It doesn’t have to be a lifestyle commitment to be a popular dining-out option.
As the trend to reduce meat consumption gains traction with more consumers, chefs are focusing on plant-based dishes and menus that cater to vegetarian preferences. In some rare cases, the chefs have taken it a step further, eliminating all animal products, including dairy as well as the obvious proteins, to offer service as a vegan-friendly restaurant.
While the menu might be well received, the term vegan rarely resonates across multiple demographics. Be wary of calling everything vegan, says Aaron Adams, chef/owner of Farm Spirit in Portland, Oregon, where he’s found that terms like plant-based or vegetable-forward are far more approachable. These are the adjectives he uses when describing his 14-seat, fine-dining, meatless and dairy-free restaurant.
Since opening in June 2015, Chef Adams has received numerous accolades, showing the public that you don’t always need meat, butter, or other dairy products to produce a great meal. For 12 years, Adams has eaten this way himself—a decision he made after seeing slaughterhouses first-hand and learning more about commercial animal and dairy production in the U.S.
In becoming a vegan chef, he has also found an incredible creative outlet in cooking with vegetables, and—contrary to popular thinking—he has actually saved on food costs. Using vegetables exclusively from area farmers markets and farmers, Chef Adams has been able to keep his food costs at an average of just 16.5 percent, while keeping the restaurant’s average check at around $75. The restaurant serves a multi-course prix fixe menu, $60 to $80 per person, and requires reservations and ticket purchases in advance of the seatings, enabling the restaurant to operate with a predictable flow of revenue. In another forward-thinking move, gratuities are not accepted.
Easing Into Veggie-Forward
“I have had some pretty terrible vegan meals, with fake meat, so we like to present the restaurant as more vegetable-forward, rather than freak people out by calling things vegan,” Adams says. “I’m not going to scare people or yell at people for eating meat. I just try to help our guests experience other ways to eat using completely local and seasonal produce.” In fact, he sources everything from less than 100 miles away except for some sugar and spices.
Unlike some vegan restaurants, Adams also eschews the use of cashew cream, a common vegan ingredient used to re-create cheese and cream, in favor of using local hazelnuts. He takes a less traditional approach toward menu development, trying instead to imagine the time in his region of the Pacific Northwest when people ate mostly indigenous plants and vegetables.
To introduce the umami taste that meat-eaters prefer, he uses fermentation to add what he describes as depth of flavor and funk to his vegetable dishes. For instance, Chef Adams takes hakori turnips, splits them, and covers them with brine to ferment for a couple of weeks before making a purée for use in different dishes.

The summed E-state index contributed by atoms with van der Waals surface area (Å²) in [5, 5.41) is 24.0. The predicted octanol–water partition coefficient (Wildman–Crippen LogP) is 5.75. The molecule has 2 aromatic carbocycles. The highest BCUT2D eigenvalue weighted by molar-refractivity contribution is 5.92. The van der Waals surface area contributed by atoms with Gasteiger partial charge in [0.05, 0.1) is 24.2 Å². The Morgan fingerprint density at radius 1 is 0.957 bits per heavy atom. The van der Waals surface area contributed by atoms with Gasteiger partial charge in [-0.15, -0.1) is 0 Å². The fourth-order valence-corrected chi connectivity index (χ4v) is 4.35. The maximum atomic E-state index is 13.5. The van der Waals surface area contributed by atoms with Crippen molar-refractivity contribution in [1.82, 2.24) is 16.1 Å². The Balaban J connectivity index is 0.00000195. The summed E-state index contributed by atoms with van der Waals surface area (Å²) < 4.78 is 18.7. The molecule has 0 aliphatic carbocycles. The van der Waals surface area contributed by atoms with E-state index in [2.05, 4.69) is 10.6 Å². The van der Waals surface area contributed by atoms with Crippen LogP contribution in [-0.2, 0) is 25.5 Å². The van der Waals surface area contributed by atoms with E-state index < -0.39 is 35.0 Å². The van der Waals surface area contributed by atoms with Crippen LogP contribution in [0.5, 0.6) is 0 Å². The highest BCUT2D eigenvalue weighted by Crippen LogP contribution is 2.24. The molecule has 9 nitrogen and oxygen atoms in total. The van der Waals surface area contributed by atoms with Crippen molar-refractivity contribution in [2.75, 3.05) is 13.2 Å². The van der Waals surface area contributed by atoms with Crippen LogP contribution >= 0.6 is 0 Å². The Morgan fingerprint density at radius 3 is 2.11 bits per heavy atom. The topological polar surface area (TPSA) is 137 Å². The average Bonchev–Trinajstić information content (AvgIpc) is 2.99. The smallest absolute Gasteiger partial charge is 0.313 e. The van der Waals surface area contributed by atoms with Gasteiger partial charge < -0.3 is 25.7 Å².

He has also fermented beets using a salt solution and spices in the same vein as kvass, a fermented beet beverage enjoyed in Eastern Europe. The kvass is used as a rich vegetable stock when combined with mirepoix or as a filtered, consommé-like liquid poured gently in a large bowl with Swiss chard leaves compressed in hazelnut oil, house-made hazelnut milk yogurt, apples, and celery.
For another umami-rich, fermented ingredient, Adams makes a rejuvelac using sprouted quinoa or sunflower seeds. He pours filtered water over the seeds, allowing them to soak at room temperature for a few days, and then makes a puréed sauce out of that, layering it out on acetate sheets. He then dehydrates and crumbles the purée to re-create a crumbled Parmesan or other aged cheese, for use atop dumplings and other dishes.
For a pre-dinner snack, Chef Adams has made crunchy kohlrabi tacos, filling the slices with the stem that’s been cooked with walnuts and topped with a cultured papita cream and cilantro flowers. For the cream, he purées pumpkin seeds with a touch of filtered water, adding a little salt and the same live yogurt culture he uses for the hazelnut milk yogurt. He brings the purée to 110 degrees and holds it there for one to two days until cultured.
Adams even uses vegetables in sweeter dishes, in the form of carrot ice cream using house-made hazelnut milk and garnished with hazelnut cookie crumble for crunch, and a swath of black garlic to inspire the taste of a dark chocolate ganache.
While vegan may be a difficult term for the masses to swallow, Chef Adams is optimistic about the future: “As dining becomes more vegetable-focused throughout the country, I think you ‘re going to see more restaurants like mine gaining more prominence and chefs refining their repertoire of techniques,” Adams says. “I think we’re definitely the way of the future.”